Challenging the norm to achieve exceptional outcomes –
Pat Tallon serves as the Chief Executive Officer of Civmec Limited, an integrated, multi-disciplined construction and engineering services provider to the resources and infrastructure sectors. It’s a long way from ‘being on the tools’ for the Irish tradie
Pat Tallon serves as the Chief Executive Officer of Civmec Limited, an integrated, multi-disciplined construction and engineering services provider to the resources and infrastructure sectors. It’s a long way from ‘being on the tools’. Pat speaks with Bob Forshaw about his early influences and what it takes to run a successful construction business.
The early 1990s marked the rise of multiculturalism, neoliberalism, the Internet, Nirvana and a major cultural change. The cold war thawed and the Soviet Union dissolved, while economies and political power realigned. Among the great changes, were a raft of entrepreneurs and business minds about to embark on their own, very personal life changing careers. We can roll out the usual suspects, but we won’t here. This article focuses on one man, in the construction industry, who may be unfamiliar but has achieved a great deal.
Pat Tallon is one of the men behind construction giant Civmec Construction and Engineering. He is responsible for the safety, budgets, management and development of its operations, setting all Group policies such as those relating to safety, quality and the environment and the improvement of productivity.
It’s a big job, but Pat has the grounding: first as a tradesman in Ireland and Australia, where he came to understand the machinations of the building and construction sector and later when he returned to Ireland in the mid 1990s to set up his initial construction business. In 1999 he docked Down Under permanently and set up Ballymount Enterprises with his brother, where he was responsible for promoting, expanding, developing and steering the company as well as guiding its operations in structural concrete contracting.
Bally in Irish means ‘place of ’. The construction industry is certainly a place in which Pat belongs. Eventually when he joined up with executive chairman Jim Fitzgerald in 2009, he was right at home in the industry.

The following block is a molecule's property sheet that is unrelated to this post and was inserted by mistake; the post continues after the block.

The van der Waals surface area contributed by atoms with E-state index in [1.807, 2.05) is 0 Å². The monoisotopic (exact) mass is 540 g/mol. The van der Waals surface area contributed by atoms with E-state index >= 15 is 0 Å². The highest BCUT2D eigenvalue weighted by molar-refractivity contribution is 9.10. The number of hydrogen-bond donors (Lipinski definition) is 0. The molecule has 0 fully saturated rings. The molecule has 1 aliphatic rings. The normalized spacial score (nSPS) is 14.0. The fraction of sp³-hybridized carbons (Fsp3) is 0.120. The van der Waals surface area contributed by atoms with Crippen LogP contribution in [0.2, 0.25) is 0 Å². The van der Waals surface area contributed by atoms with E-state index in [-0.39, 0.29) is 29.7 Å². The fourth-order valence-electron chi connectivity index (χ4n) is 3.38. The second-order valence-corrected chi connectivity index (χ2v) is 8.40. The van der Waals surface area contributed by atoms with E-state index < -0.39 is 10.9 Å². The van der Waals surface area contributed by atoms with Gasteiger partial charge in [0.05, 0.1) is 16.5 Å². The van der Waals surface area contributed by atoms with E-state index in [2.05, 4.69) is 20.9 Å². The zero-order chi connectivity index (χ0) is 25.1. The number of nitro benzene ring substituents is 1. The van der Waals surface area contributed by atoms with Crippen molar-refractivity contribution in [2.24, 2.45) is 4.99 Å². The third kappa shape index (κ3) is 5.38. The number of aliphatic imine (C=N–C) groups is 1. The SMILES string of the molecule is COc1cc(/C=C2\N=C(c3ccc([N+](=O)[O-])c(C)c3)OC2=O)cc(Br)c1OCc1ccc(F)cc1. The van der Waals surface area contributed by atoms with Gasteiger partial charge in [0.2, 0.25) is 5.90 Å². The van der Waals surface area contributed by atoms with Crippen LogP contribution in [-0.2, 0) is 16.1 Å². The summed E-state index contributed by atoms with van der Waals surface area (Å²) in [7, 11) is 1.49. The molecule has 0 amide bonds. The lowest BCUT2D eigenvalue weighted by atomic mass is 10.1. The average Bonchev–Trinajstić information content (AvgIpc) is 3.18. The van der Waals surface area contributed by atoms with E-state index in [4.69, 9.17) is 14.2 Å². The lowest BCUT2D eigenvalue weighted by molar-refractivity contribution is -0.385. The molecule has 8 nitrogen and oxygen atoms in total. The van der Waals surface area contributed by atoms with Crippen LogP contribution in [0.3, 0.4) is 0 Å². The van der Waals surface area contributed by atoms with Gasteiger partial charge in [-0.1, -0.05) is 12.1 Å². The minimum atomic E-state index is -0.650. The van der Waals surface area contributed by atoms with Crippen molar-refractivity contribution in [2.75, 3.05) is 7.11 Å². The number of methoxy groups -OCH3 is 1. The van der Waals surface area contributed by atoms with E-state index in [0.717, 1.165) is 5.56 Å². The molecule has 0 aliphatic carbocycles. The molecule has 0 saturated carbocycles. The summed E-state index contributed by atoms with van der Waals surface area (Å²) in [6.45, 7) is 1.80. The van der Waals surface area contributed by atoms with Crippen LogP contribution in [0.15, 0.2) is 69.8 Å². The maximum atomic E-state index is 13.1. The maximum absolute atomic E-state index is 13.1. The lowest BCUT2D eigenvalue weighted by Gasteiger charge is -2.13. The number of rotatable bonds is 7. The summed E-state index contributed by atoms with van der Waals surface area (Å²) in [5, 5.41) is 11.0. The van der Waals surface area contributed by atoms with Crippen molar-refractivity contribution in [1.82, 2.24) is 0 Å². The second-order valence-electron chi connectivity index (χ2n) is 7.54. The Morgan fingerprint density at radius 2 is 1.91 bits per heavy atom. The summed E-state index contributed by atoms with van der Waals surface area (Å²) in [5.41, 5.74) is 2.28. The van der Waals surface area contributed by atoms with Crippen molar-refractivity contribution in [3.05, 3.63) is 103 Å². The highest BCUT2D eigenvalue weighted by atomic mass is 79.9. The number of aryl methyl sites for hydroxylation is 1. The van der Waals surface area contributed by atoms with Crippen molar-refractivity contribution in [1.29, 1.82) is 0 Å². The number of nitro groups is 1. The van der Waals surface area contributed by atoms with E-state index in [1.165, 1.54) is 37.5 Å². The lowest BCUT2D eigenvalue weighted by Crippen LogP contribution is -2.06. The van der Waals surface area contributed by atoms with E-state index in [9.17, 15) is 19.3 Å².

“My brother Nick had been involved in Civmec at the very start and Nick and Jim knew each other for a very long period of time,” Pat says of the partnership. “Ballymount was also doing some contract work for Jim’s previous company, so I got to know Jim through that connection as well.”
Things really took off for Civmec in 2009 when they purchased land at the Australian Marine Complex (AMC). The AMC provided the perfect location for operations.
“We had undertaken a thorough review of opportunities in the marketplace and were confident that with the new facilities and capabilities we would bring to the industry we would secure work as soon as the facility was running. The move paid off as today the company operates within a new purpose built four-storey office in the same location.”
“The 6,500m2 headquarters has been constructed in-house to accommodate over 450 personnel,” Pat says. “The facility incorporates an extensive training and induction centre and a well-equipped medical centre with a full-time qualified nurse for pre-employment medicals.
“Our belief at Civmec is that improved productivity combined with a high level of support services, ultimately means more cost effective project delivery. The more efficient we can be in carrying out projects locally, the more likely we are to see more projects being approved for Australia.
“It also prepares us for growth within the global market. The opening of this office provides increased capacity to develop our strategic plans, and in the future will enhance our position nationally and potentially as a major global supplier.”
Pat is looking to expand into international markets as a natural extension of the steady growth Civmec has enjoyed over the last few years. The issues surrounding this concern the speed of the expansion. Pat says you have to be able to control growth to enjoy it.
“We maintained a lot of control and we’ve made sure every one of our disciplines, every one of our businesses here was fully operational. We can’t tell one hundred per cent if the bolts are all in place but we could certainly have a large percentage of those bolts fastened before we embark on the next phase of expansion.”
Those bolts to which Pat refers are Civmec’s capability offerings which include heavy engineering, modularisation, structural, mechanical, and piping installation (SMP), precast concrete, site civil works, industrial insulation, offshore logistics, access solutions and maintenance. Once they felt they were in control of those areas, they could look more geographically inside Australia, with room in the future for global operations.
“We have a strong realisation that the company needs to grow and we need to follow wherever the work is and give shareholders value.”
The shareholders wouldn’t be com-